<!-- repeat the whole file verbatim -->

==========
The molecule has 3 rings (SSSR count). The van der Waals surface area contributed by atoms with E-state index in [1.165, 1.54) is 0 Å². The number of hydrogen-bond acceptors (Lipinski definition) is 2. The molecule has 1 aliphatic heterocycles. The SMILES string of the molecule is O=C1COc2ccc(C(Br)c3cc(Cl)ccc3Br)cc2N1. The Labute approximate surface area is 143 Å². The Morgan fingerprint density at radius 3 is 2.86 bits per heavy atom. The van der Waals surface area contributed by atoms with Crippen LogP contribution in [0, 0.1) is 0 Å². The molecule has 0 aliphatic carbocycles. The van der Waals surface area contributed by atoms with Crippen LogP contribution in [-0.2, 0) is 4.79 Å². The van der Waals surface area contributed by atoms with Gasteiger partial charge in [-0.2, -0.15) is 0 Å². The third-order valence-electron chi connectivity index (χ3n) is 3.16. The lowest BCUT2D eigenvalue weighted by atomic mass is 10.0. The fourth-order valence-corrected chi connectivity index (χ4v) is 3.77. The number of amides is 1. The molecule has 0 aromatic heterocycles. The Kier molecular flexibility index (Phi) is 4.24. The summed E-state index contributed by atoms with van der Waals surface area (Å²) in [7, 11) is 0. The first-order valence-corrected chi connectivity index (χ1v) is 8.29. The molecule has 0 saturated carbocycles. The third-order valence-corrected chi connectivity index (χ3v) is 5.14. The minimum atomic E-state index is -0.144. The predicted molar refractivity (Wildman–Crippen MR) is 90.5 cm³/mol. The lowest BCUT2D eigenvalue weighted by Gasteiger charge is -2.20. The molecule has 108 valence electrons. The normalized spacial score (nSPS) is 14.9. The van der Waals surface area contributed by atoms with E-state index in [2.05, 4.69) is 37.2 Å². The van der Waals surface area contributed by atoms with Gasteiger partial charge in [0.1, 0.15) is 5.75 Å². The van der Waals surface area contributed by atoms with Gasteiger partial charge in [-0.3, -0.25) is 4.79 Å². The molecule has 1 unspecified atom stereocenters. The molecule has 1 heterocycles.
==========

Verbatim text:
The molecule has 3 rings (SSSR count). The van der Waals surface area contributed by atoms with E-state index in [1.165, 1.54) is 0 Å². The number of hydrogen-bond acceptors (Lipinski definition) is 2. The molecule has 1 aliphatic heterocycles. The SMILES string of the molecule is O=C1COc2ccc(C(Br)c3cc(Cl)ccc3Br)cc2N1. The Labute approximate surface area is 143 Å². The Morgan fingerprint density at radius 3 is 2.86 bits per heavy atom. The van der Waals surface area contributed by atoms with Crippen LogP contribution in [0, 0.1) is 0 Å². The molecule has 0 aliphatic carbocycles. The van der Waals surface area contributed by atoms with Crippen LogP contribution in [-0.2, 0) is 4.79 Å². The van der Waals surface area contributed by atoms with Gasteiger partial charge in [-0.2, -0.15) is 0 Å². The third-order valence-electron chi connectivity index (χ3n) is 3.16. The lowest BCUT2D eigenvalue weighted by atomic mass is 10.0. The fourth-order valence-corrected chi connectivity index (χ4v) is 3.77. The number of amides is 1. The molecule has 0 aromatic heterocycles. The Kier molecular flexibility index (Phi) is 4.24. The summed E-state index contributed by atoms with van der Waals surface area (Å²) in [7, 11) is 0. The first-order valence-corrected chi connectivity index (χ1v) is 8.29. The molecule has 0 saturated carbocycles. The third-order valence-corrected chi connectivity index (χ3v) is 5.14. The minimum atomic E-state index is -0.144. The predicted molar refractivity (Wildman–Crippen MR) is 90.5 cm³/mol. The lowest BCUT2D eigenvalue weighted by Gasteiger charge is -2.20. The molecule has 108 valence electrons. The normalized spacial score (nSPS) is 14.9. The van der Waals surface area contributed by atoms with E-state index in [2.05, 4.69) is 37.2 Å². The van der Waals surface area contributed by atoms with Gasteiger partial charge in [0.1, 0.15) is 5.75 Å². The van der Waals surface area contributed by atoms with Gasteiger partial charge in [-0.3, -0.25) is 4.79 Å². The molecule has 1 unspecified atom stereocenters. The molecule has 1 heterocycles.